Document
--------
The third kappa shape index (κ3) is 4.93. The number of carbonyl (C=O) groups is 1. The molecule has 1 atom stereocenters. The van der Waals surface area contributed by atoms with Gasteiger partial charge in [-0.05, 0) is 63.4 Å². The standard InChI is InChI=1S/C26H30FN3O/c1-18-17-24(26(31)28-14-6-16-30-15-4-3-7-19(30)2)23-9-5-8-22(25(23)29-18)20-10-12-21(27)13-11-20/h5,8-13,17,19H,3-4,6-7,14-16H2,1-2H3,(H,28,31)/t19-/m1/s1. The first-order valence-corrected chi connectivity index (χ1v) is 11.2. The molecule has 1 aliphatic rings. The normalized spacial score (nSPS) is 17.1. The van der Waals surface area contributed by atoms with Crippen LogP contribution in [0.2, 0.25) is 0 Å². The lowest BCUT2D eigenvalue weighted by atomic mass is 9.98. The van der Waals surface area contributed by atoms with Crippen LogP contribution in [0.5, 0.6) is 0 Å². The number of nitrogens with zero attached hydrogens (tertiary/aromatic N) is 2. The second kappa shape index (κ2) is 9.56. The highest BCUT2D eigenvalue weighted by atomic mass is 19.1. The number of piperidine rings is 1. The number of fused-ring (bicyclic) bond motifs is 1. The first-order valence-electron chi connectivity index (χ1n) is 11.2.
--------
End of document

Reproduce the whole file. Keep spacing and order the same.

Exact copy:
The third kappa shape index (κ3) is 4.93. The number of carbonyl (C=O) groups is 1. The molecule has 1 atom stereocenters. The van der Waals surface area contributed by atoms with Gasteiger partial charge in [-0.05, 0) is 63.4 Å². The standard InChI is InChI=1S/C26H30FN3O/c1-18-17-24(26(31)28-14-6-16-30-15-4-3-7-19(30)2)23-9-5-8-22(25(23)29-18)20-10-12-21(27)13-11-20/h5,8-13,17,19H,3-4,6-7,14-16H2,1-2H3,(H,28,31)/t19-/m1/s1. The first-order valence-corrected chi connectivity index (χ1v) is 11.2. The molecule has 1 aliphatic rings. The normalized spacial score (nSPS) is 17.1. The van der Waals surface area contributed by atoms with Crippen LogP contribution in [0.2, 0.25) is 0 Å². The lowest BCUT2D eigenvalue weighted by atomic mass is 9.98. The van der Waals surface area contributed by atoms with Crippen LogP contribution in [0.5, 0.6) is 0 Å². The number of nitrogens with zero attached hydrogens (tertiary/aromatic N) is 2. The second kappa shape index (κ2) is 9.56. The highest BCUT2D eigenvalue weighted by atomic mass is 19.1. The number of piperidine rings is 1. The number of fused-ring (bicyclic) bond motifs is 1. The first-order valence-electron chi connectivity index (χ1n) is 11.2.